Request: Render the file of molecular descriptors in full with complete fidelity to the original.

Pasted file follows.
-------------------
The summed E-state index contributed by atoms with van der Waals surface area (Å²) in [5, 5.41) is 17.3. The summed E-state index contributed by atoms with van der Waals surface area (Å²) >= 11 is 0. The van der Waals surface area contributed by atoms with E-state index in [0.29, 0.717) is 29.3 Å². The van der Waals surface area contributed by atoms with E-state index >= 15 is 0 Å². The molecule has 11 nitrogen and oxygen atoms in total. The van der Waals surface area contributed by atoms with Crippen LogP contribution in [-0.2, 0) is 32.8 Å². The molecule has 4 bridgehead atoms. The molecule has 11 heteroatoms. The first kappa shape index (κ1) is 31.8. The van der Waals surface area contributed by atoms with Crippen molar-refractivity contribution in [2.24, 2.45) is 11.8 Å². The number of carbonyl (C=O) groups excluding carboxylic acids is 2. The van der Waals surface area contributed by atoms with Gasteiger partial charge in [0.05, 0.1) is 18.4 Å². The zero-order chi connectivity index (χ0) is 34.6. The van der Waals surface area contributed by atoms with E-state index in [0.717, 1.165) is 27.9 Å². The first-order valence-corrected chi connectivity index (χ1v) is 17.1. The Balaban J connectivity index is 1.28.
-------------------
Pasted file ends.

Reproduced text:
The summed E-state index contributed by atoms with van der Waals surface area (Å²) in [5, 5.41) is 17.3. The summed E-state index contributed by atoms with van der Waals surface area (Å²) >= 11 is 0. The van der Waals surface area contributed by atoms with E-state index in [0.29, 0.717) is 29.3 Å². The van der Waals surface area contributed by atoms with E-state index >= 15 is 0 Å². The molecule has 11 nitrogen and oxygen atoms in total. The van der Waals surface area contributed by atoms with Crippen LogP contribution in [-0.2, 0) is 32.8 Å². The molecule has 4 bridgehead atoms. The molecule has 11 heteroatoms. The first kappa shape index (κ1) is 31.8. The van der Waals surface area contributed by atoms with Crippen molar-refractivity contribution in [2.24, 2.45) is 11.8 Å². The number of carbonyl (C=O) groups excluding carboxylic acids is 2. The van der Waals surface area contributed by atoms with Gasteiger partial charge in [0.05, 0.1) is 18.4 Å². The zero-order chi connectivity index (χ0) is 34.6. The van der Waals surface area contributed by atoms with E-state index in [0.717, 1.165) is 27.9 Å². The first-order valence-corrected chi connectivity index (χ1v) is 17.1. The Balaban J connectivity index is 1.28.